Many readers will undoubtedly remember the seminal 1999 Faroe Islands road trip movie “Bye Bye Bluebird” – or perhaps even the Boney M track of the same name from 1979. Twenty years further on we may be about to witness yet another farewell to the Bluebirds as West Ham travel west to face a struggling Cardiff City side.
The Hammers sit comfortably in ninth place with a realistic shot at competing for seventh spot if only they could be bothered; while Cardiff are frantically attempting to keep heads above water as they splash around in the bottom three – two points from safety but weighed down by a vastly inferior goal difference. With limited resources at their disposal a lowly position in the Premier League table is not a surprise and, if at the start of the season, you had told manager Colin Wanker that he would still have his job come March, he would have been highly delighted. He can now look forward to a nice payoff during the summer.
Still, the unlikable Wanker is long enough in the tooth to recognise that West Ham have been susceptible to in-your-face opponents on a number of occasions this season – as evidenced by meek surrender to high octane opponents such as Burnley, Brighton and Bournemouth. It will no surprise to see a similar game plan from Cardiff this afternoon and Manuel Pellegrini’s side must avoid their typical lumbering and lethargic start to the match.
The Hammers have been knocked off their perch as the runaway leaders of the injury league and now sit in a much healthier fifth place. Apart from the long term absentees (Jack Wilshere, Andriy Yarmolenko, Winston Reid and Carlos Sanchez) the only injury doubt is Aaron Cresswell. That means a possible return for ‘The General’ Fabian Balbuena although this is likely to be on the bench given the fine recent form of Angelo Ogbonna. Pellegrini has mentioned several times how many games Issa Diop has been called upon to play this season but I don’t see an Ogbonna/ Balbuena axis working very effectively if the manager is tempted to give the young Frenchman a rest.
Elsewhere on the pitch the selection dilemmas are likely to revolve around choices between Michail Antonio or Robert Snodgrass and Marko Arnautovic or Javier Hernandez – although Pellegrini is no stranger to pulling a surprise rabbit out of the hat when you least expect it. My preference would be for Arnautovic and Antonio, both of whom should be able to pose plenty of problems for the second worst defence in the league.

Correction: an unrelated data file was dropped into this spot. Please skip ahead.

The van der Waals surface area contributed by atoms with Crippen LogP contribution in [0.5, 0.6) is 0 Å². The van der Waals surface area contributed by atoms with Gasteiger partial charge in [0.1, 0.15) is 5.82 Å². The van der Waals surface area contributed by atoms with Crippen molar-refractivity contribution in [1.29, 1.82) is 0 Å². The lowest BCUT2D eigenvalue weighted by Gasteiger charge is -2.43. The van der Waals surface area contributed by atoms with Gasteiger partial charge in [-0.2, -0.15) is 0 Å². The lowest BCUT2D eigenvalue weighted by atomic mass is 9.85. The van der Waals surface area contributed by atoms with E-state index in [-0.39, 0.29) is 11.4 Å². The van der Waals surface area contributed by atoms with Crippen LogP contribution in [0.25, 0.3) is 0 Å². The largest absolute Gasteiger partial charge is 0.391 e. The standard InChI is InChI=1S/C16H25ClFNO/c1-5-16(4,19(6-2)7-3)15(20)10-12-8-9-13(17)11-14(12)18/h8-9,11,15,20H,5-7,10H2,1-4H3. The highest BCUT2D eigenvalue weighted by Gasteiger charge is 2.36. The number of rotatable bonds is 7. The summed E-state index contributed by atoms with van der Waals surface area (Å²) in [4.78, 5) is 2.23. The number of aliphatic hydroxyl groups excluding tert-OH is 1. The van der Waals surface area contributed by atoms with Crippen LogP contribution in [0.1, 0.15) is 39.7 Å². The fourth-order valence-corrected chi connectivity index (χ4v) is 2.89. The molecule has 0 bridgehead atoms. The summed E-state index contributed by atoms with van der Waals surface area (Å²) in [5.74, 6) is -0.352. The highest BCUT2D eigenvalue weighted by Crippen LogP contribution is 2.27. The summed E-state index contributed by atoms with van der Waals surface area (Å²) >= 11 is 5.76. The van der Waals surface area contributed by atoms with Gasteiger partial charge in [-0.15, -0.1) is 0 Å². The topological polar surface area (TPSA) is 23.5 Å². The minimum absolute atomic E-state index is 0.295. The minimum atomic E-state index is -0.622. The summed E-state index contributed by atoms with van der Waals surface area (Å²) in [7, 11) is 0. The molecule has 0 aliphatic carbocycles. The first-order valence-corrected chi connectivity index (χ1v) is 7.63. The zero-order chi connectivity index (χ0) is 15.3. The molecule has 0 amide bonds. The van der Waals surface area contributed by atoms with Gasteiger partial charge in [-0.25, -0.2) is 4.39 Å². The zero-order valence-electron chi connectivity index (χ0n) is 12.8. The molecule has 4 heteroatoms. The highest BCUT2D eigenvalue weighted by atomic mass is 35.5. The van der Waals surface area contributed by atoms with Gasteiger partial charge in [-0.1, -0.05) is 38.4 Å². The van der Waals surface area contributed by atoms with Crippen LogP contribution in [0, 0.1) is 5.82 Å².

To make Cardiff’s survival task more difficult they will now be without star defender Sol Bamba for the remainder of the season. The final relegation place looks likely to be a tussle between the Bluebirds, Southampton, Brighton and Burnley but the Welsh side look to be at the greatest risk for a quick return to the second tier.
This week and next week see two rare Saturday at 3 pm kick-offs for West Ham, before having to wait until April 20 for the next one. I have, for some time, had a sneaking feeling that eventually Champion’s League games will be switched to the weekends to provide more friendly kick-off times for the vast worldwide TV audience. I sincerely hope this never happens but can see the lucrative UEFA money making vehicle taking increasing and incremental precedence over the domestic game – notice how top six managers increasingly demand their clubs get fixture scheduling priority in preparation for CL games.
Today’s referee is Graham Scott from Oxforshire who, as well as officiating at West Ham’s defeat at Arsenal back in August, was also in charge of the corresponding Cardiff fixture at the London Stadium.
The BBC’s Lawro and Sky’s Merson are unanimous in predicting a 2-0 West Ham win – which is just a little worrying. The last thing needed, for a team that has failed to record an away victory this year and has lost five of the last six away in all competitions, is a sense of complacency. Provided the Hammers successfully weather the early Cardiff storm then the extra quality in the team can see them run out as comfortable winners -maybe by as many as three clear goals. If they fail to start the game on the front foot, however, it could be deja-vu Burnley all over again.